The Jerusalem International Book Fair is being held this week at the First Station compound. The First Station is a new outdoor venue which opened just a few years ago around the refurbished old train station in Jerusalem.
Located just south of the downtown area near Bell Park, it’s basically a shopping mall with a number of upscale restaurants and has become the new popular hangout in central Jerusalem.
In the past the Fair was held at the national convention center called Binyanei Hauma, which is located near the main entrance to the city. It was probably moved to the First Station to help promote the location, because it offers an outdoor venue and it costs less to rent the spaces there.
The main event was the international exhibition held indoors. Unfortunately, the hall was poorly ventilated and there was not as much as a water fountain inside.
Throughout the day, various authors of all subjects spoke to a small group inside of an adjacent social hall. The organizers clearly did not expect much interest in these panels as there were maybe fifty seats available. In spite of all of the no smoking signs, the hall reeked of stale cigarette smoke. No one smoked during the talks, so the stench was probably left over from people who attended previous events. Israelis tend to ignore the no smoking signs at such places.
I caught one panel on poetry. Four women – two Americans and two Israelis – participated in the session which was sponsored by the Society for the Advancement of Poetry in Israel.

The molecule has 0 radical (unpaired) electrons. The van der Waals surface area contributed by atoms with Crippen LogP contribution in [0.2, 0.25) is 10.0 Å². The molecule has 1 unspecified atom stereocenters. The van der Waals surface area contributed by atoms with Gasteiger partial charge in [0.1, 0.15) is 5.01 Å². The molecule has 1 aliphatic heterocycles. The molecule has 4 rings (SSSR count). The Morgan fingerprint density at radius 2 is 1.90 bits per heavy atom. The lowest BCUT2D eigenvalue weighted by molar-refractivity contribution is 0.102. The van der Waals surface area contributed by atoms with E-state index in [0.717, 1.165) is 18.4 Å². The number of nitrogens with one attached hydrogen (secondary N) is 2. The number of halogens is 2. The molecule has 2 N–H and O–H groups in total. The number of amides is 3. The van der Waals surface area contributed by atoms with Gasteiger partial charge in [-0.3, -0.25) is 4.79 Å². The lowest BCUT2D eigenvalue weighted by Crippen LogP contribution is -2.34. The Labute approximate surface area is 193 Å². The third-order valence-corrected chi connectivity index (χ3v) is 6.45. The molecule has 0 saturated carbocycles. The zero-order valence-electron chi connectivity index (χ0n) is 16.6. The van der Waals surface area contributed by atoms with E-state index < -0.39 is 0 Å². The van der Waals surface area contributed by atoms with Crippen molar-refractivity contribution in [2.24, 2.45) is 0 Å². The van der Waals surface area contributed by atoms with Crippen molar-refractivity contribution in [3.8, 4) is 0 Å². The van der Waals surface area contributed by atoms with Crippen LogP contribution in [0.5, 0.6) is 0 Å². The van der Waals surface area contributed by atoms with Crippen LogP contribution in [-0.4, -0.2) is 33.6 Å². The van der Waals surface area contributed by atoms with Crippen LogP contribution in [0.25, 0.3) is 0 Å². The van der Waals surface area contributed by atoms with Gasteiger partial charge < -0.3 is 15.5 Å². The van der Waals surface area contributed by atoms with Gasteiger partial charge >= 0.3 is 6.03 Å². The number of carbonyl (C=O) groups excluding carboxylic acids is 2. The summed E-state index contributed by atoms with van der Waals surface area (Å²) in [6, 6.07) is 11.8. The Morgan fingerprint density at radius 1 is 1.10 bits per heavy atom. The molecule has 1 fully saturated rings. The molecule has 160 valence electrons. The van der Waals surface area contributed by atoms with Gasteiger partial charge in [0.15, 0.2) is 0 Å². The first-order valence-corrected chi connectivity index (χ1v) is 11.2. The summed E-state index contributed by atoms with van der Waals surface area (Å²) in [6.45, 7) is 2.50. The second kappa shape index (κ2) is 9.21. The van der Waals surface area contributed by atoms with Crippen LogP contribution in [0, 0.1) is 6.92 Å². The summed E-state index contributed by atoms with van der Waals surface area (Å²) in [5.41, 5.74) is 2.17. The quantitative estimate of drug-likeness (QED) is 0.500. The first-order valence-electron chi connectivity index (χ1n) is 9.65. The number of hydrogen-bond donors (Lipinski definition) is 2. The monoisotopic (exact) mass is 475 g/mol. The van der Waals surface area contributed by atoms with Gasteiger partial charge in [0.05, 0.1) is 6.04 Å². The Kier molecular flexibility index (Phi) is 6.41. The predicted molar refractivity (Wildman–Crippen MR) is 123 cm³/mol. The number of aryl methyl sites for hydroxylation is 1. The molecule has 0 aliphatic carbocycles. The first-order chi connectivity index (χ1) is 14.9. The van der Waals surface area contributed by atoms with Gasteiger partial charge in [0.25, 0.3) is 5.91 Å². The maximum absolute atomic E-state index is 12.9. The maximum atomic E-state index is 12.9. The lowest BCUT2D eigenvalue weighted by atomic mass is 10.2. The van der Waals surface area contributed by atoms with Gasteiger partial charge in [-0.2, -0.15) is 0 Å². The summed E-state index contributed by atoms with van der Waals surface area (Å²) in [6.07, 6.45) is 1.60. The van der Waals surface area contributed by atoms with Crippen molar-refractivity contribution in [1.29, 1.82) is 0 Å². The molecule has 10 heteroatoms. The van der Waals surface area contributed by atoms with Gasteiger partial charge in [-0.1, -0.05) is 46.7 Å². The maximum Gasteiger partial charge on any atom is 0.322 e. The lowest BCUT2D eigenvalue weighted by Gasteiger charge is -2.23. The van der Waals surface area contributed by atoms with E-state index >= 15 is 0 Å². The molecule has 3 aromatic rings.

The poets took turns reading Hebrew poems both in the original and in translation. Interestingly, they noted the problem of translating from Hebrew to English since Hebrew has masculine and feminine nouns and English does not. So where in Hebrew a poem may use the words him and her, in English the poem would only use the word it.
One of the American poets was Sarah Maclay. A native of Montana, she currently lives in Venice, California, and was only in Israel for a couple of days for the Fair.
I feel that I picked the right panel to attend. However, it would have been nice if there had been more effort in promoting these panels as well as offering a nicer setting for them.
The main exhibition had booths offering books in a variety of languages including Hebrew, English, Arabic, French, Spanish, Italian and Chinese.
Anyone could get a booth inside and it seemed like there were no limitations for doing so. Let’s see, there were the anti-Israel apologists for terrorism represented by the Bookshop from the American Colony Hotel. The hotel is located just north of the Old City in what some people call East Jerusalem. But it’s right next to the pre-1967 demarcation line. I will not do the so called books displayed in their booth the honor of mentioning their names.
You might think that I am being a bit too harsh here, but this was called an international fair and there was an expectation that people from around the world would attend.
Even more troubling was the presence of Christian missionaries. This group is called The Society for Distributing Hebrew Scriptures. “Hebrew Scriptures” is what Evangelicals who want to convert Jews call the Tora. They had a selection of Hebrew-English editions of the New Testament. You would only provide the New Testament in Hebrew if you are trying to convert Jewish Israelis to Christianity.